Horn created the "close" or protective-custody program in 2005 as a way to house those inmates considered either too dangerous for the general population, or too vulnerable to other inmates because of their high-profile status or the crime they committed. For that reason, the unit is supposed to have a higher staffing level than other jail areas.

Inmates are locked in their cells up to 23 hours a day, allowed out singly for exercise, and receive an escort to other areas. They're allowed to watch television, but in plexiglass cubicles designed to prevent any physical contact with other inmates.

Out of 14,000 inmates at Rikers, 50 are currently held in protective custody, three of them involuntarily, and 19 because they are considered "predatory."

Ken Garduno

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"We use close custody as a last resort when other means do not provide the requisite safety," Correction Department spokesman Morello says.

But jail observers have long objected to protective custody as an overly punitive and psychologically harmful practice. And Morales's suicide certainly raises concern that oversight of the program is not what it should be.

The Correction Department often has suicide-prevention aides on hand in the jails, but there were none in Morales's unit. Some observers suggest that the aides—who are specially trained inmates—could have acted as another set of eyes to prevent the tragedy. But the close-custody policy bans any outside inmates from entering the unit.


And some question whether it was a good idea to place Morales in such an isolated setting, given his age and the stresses weighing on him.

Teenagers are especially susceptible to mental illness in that environment, says Stuart Grassian, a psychiatrist with Harvard Medical School and an expert in the effects of special confinement. Indeed, Morales told people who visited him that he felt "abandoned and alone."

Grassian says that Morales had many of the major risk factors for suicide: his age, the charge he faced, the minimal support from outside, and the type of housing he was in. "This kind of thing is going to continue until people recognize that the people who end up in places like Rikers are mostly people whose emotional lives are out of control," Grassian says. "Placing them in solitary confinement is going to massively increase the chance they may commit suicide."

Monitoring an inmate, Grassian adds, doesn't mean just walking by and looking at him. "If the behavior isn't dramatically agitated and disorganized, you're not going to pick it up," he says.

Meanwhile, Lawrence Berg, a former upstate commissioner of mental health who is now a lawyer assisting Solano, says: "Putting someone in lockdown is the last thing you want to do with someone who has mental-health issues, and it's even worse for a teenager. And there is no reason for a suicide to take place in a controlled setting like a protective-custody unit in a jail."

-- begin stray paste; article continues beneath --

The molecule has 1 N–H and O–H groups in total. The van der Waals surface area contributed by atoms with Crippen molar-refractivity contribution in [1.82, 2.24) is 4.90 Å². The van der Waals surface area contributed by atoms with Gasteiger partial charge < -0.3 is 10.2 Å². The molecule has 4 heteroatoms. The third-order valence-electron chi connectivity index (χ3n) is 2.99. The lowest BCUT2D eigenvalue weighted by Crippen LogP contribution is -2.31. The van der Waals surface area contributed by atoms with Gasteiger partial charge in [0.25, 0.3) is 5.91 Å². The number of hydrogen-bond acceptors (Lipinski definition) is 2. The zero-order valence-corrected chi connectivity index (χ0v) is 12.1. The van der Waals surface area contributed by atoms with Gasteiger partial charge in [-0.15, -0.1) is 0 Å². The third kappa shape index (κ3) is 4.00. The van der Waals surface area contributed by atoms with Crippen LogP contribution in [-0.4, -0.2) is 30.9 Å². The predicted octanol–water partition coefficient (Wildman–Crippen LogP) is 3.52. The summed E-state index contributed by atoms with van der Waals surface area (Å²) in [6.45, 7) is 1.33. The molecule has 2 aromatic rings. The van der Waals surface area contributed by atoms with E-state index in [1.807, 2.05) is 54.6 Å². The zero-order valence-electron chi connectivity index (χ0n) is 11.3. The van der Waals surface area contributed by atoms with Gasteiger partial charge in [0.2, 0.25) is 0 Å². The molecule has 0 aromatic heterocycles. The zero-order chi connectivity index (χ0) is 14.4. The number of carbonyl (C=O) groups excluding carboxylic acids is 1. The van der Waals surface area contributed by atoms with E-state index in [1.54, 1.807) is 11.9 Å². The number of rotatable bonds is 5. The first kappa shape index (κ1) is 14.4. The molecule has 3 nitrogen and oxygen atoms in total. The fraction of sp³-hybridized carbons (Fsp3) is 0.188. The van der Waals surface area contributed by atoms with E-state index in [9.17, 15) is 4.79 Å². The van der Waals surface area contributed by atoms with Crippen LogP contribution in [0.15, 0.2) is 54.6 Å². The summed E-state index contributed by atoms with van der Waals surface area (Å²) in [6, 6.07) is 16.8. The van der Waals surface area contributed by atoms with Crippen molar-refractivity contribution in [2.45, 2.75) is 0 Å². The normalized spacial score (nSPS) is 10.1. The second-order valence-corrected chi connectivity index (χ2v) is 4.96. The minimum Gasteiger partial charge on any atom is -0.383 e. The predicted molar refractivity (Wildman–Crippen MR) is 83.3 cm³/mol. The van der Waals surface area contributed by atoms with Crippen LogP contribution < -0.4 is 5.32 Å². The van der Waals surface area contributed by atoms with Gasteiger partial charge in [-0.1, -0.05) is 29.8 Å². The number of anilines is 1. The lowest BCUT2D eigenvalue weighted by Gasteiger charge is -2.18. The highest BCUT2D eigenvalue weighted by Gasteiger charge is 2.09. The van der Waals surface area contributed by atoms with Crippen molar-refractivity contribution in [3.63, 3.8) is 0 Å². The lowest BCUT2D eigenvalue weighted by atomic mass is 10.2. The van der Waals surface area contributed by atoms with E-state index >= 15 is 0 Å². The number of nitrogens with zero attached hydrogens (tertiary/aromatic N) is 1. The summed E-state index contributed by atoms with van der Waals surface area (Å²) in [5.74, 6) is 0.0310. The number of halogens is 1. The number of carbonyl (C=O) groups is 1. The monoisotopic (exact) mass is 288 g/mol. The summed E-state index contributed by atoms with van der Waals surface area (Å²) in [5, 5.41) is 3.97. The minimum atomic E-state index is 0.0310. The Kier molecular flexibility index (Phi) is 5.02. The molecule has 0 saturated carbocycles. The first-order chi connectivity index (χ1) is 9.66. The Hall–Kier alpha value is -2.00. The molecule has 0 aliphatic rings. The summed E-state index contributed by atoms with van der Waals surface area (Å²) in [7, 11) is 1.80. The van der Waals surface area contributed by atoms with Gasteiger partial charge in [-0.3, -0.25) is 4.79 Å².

Morello counters that inmates often request protective custody, and thus might feel more relaxed and safer than if they were in the general population. Once they are in the unit, he says, few ask to be transferred out.

Norman Seabrook, the president of the correction officers' union, said his understanding was that the officers in the unit did everything by the book.

To Seabrook, the broader issue is the decline in the number of officers staffing the jails. There are about 2,500 fewer correction officers today than there were 10 years ago, he says. It is common to have a single officer watching both wings of a unit, where there used to be two officers, he says.

"We just don't have enough correction officers in the department," he says. "I'm not attributing this death to that, but the point needs to be made. It's just a matter of time before something else happens, and people will try to blame the officers when they're being asked to work short-handed."

The PHS and DOC, Seabrook continues, could do a better job of screening inmates and making sure that they get the mental-health care they need. "The mental-health unit should be more diligent in ensuring that a 17-year-old be placed in a hospital where he can get the attention he needs," he says. "We may see signs of illness here or there, but we're not trained to do that."

In response to Seabrook, Morello says the staffing change was made by a prior commissioner. "Mr. Seabrook's comment here is irrelevant, since in this unit, there was more than one officer assigned," he says.


In general, Morello says, there are additional officers assigned to the close-custody unit. Plus inmates are screened by mental-health professionals on entry into the system and during subsequent periods as necessary. Additional consideration is given to candidates for close or protective custody. Also, chaplains visit such units on a daily basis, and, he says, correction officers are trained to observe suicidal behavior.

Some observers have questioned the practice of placing both adults and adolescents in the same close-custody housing. But Morello says that it's within the rules because the inmates have no direct contact.

Morello also argues that the age of the inmate and his placement in protective custody doesn't necessarily increase the odds of suicide. Of the last 20 suicides in the city's jails, only three were inmates 19 or younger, and two were in close custody, along with a third in punitive segregation.

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